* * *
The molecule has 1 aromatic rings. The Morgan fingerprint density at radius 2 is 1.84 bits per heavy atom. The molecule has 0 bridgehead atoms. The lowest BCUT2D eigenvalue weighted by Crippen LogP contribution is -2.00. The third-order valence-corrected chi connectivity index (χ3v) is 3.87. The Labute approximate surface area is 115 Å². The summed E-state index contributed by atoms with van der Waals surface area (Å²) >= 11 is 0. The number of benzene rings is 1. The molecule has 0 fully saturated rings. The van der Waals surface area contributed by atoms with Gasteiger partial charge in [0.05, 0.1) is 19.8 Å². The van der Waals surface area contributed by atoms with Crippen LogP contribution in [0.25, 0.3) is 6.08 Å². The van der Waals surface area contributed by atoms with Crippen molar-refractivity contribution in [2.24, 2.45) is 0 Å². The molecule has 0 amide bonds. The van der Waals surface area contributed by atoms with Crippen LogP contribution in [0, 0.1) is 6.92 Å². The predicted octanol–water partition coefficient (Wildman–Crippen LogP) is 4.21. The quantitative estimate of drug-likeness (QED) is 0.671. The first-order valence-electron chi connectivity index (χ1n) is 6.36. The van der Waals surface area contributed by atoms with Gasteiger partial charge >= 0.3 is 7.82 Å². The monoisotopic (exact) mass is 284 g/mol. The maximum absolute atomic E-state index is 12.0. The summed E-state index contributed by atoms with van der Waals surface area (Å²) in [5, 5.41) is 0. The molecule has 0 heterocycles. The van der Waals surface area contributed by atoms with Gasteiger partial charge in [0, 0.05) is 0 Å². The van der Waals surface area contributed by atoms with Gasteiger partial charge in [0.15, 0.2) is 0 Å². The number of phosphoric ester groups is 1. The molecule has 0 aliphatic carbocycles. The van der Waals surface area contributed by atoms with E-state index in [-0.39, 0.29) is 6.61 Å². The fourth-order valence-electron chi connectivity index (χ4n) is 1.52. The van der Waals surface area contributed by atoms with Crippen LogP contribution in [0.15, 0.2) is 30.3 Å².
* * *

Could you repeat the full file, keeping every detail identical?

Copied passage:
The molecule has 1 aromatic rings. The Morgan fingerprint density at radius 2 is 1.84 bits per heavy atom. The molecule has 0 bridgehead atoms. The lowest BCUT2D eigenvalue weighted by Crippen LogP contribution is -2.00. The third-order valence-corrected chi connectivity index (χ3v) is 3.87. The Labute approximate surface area is 115 Å². The summed E-state index contributed by atoms with van der Waals surface area (Å²) >= 11 is 0. The number of benzene rings is 1. The molecule has 0 fully saturated rings. The van der Waals surface area contributed by atoms with Gasteiger partial charge in [0.05, 0.1) is 19.8 Å². The van der Waals surface area contributed by atoms with Crippen LogP contribution in [0.25, 0.3) is 6.08 Å². The van der Waals surface area contributed by atoms with Crippen molar-refractivity contribution in [2.24, 2.45) is 0 Å². The molecule has 0 amide bonds. The van der Waals surface area contributed by atoms with Crippen LogP contribution in [0, 0.1) is 6.92 Å². The predicted octanol–water partition coefficient (Wildman–Crippen LogP) is 4.21. The quantitative estimate of drug-likeness (QED) is 0.671. The first-order valence-electron chi connectivity index (χ1n) is 6.36. The van der Waals surface area contributed by atoms with Gasteiger partial charge >= 0.3 is 7.82 Å². The monoisotopic (exact) mass is 284 g/mol. The maximum absolute atomic E-state index is 12.0. The summed E-state index contributed by atoms with van der Waals surface area (Å²) in [5, 5.41) is 0. The molecule has 0 heterocycles. The van der Waals surface area contributed by atoms with Gasteiger partial charge in [0, 0.05) is 0 Å². The van der Waals surface area contributed by atoms with Gasteiger partial charge in [0.15, 0.2) is 0 Å². The number of phosphoric ester groups is 1. The molecule has 0 aliphatic carbocycles. The van der Waals surface area contributed by atoms with E-state index in [-0.39, 0.29) is 6.61 Å². The fourth-order valence-electron chi connectivity index (χ4n) is 1.52. The van der Waals surface area contributed by atoms with Crippen LogP contribution in [0.15, 0.2) is 30.3 Å².